County leads in job growth
Washington County continued to lead the Portland metropolitan area in job growth in July, according to the most recent figures from the U.S. Bureau of Labor Statistics.
All counties in the area posted lower unemployment rates than any time during the past two years, with Washington County the lowest at 6.8 percent. That compares to the national unemployment rate of 7.7 percent in July.
Westside Economic Alliance Director Pam Treece said the group is pleased with the news, but pointed out that more jobs need to be created.
We are proud of the work that we have done collectively to ensure economic growth in Washington County. But while we are happy about the unemployment growth, we must continue to address the poverty issues that exist in our county and the entire metro area, said Treece, whose organization includes elected officials and business leaders in Washington County and western Clackamas County.
According to the most recent statistics from the Oregon Employment Department, Washington County saw the biggest job gains in the July in professional services; leisure and hospitality; and trade, transportation and utilities segments of the economy.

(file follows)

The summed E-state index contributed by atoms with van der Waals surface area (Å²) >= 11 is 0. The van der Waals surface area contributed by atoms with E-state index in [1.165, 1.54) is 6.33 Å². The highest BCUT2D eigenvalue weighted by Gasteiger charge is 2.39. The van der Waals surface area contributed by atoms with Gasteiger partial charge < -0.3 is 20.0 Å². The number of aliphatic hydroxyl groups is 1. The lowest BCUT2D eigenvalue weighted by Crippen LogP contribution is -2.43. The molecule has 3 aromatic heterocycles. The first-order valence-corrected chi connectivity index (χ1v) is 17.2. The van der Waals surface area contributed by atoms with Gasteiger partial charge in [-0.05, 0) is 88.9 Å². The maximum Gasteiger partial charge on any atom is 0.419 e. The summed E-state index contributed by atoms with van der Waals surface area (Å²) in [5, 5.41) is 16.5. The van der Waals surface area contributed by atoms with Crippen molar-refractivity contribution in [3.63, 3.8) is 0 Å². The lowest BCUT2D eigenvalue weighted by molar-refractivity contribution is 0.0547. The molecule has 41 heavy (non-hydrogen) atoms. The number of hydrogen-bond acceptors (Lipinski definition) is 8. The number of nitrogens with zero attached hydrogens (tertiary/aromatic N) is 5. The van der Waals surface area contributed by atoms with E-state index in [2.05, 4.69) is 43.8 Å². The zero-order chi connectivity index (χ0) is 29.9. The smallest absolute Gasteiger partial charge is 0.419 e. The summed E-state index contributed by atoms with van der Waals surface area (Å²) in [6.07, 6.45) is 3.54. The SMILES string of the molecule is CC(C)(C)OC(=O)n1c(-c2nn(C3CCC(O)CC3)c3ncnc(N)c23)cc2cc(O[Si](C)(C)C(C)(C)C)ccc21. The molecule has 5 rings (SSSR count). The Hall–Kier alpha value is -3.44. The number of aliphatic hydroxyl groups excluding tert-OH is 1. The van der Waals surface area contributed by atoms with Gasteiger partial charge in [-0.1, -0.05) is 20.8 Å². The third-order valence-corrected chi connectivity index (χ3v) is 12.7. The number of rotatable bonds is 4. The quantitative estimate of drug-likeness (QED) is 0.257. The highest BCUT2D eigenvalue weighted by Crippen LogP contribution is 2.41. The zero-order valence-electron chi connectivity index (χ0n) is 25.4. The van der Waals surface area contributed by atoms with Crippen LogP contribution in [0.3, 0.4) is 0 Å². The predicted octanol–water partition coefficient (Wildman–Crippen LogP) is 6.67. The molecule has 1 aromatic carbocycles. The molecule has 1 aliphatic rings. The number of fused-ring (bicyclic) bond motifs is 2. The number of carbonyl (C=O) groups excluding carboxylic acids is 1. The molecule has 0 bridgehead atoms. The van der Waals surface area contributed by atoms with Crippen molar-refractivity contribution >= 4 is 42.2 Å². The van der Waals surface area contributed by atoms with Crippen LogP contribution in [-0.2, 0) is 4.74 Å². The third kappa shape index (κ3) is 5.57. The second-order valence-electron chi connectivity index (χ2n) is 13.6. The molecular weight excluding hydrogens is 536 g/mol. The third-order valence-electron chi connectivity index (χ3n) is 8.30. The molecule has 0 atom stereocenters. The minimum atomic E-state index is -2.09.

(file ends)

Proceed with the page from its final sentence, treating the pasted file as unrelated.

Traditionally, Washington County has demonstrated relatively low unemployment rates within the Portland metropolitan area, so this finding is not unique to this report, said Todd Johnson, an economist with the bureau.
The statistical area tracked by the bureau includes seven counties in Oregon and Washington. The second lowest was Clackamas County at 7.3 percent. It was followed by Multnomah County at 7.4 percent, Yamhill County at 8.1 percent, Columbia County at 8.5 percent, Clark County at 8.6 percent and Skamania County at 9.0 percent.
Clark County in Washington had the largest unemployment rate decline from July 2012 to July 2013, dropping 2.2 percentage points.
According to Johnson, county unemployment rates are affected by various factors. The statistics measure workers by place of residence. For example, if there are towns, or even suburbs, in one county that are relatively wealthy compared to the others in the metro area, unemployment is generally lower. Workers in counties in this category could either be commuting to another county or there could be companies within the county with higher employment, thus attracting workers.Add a comment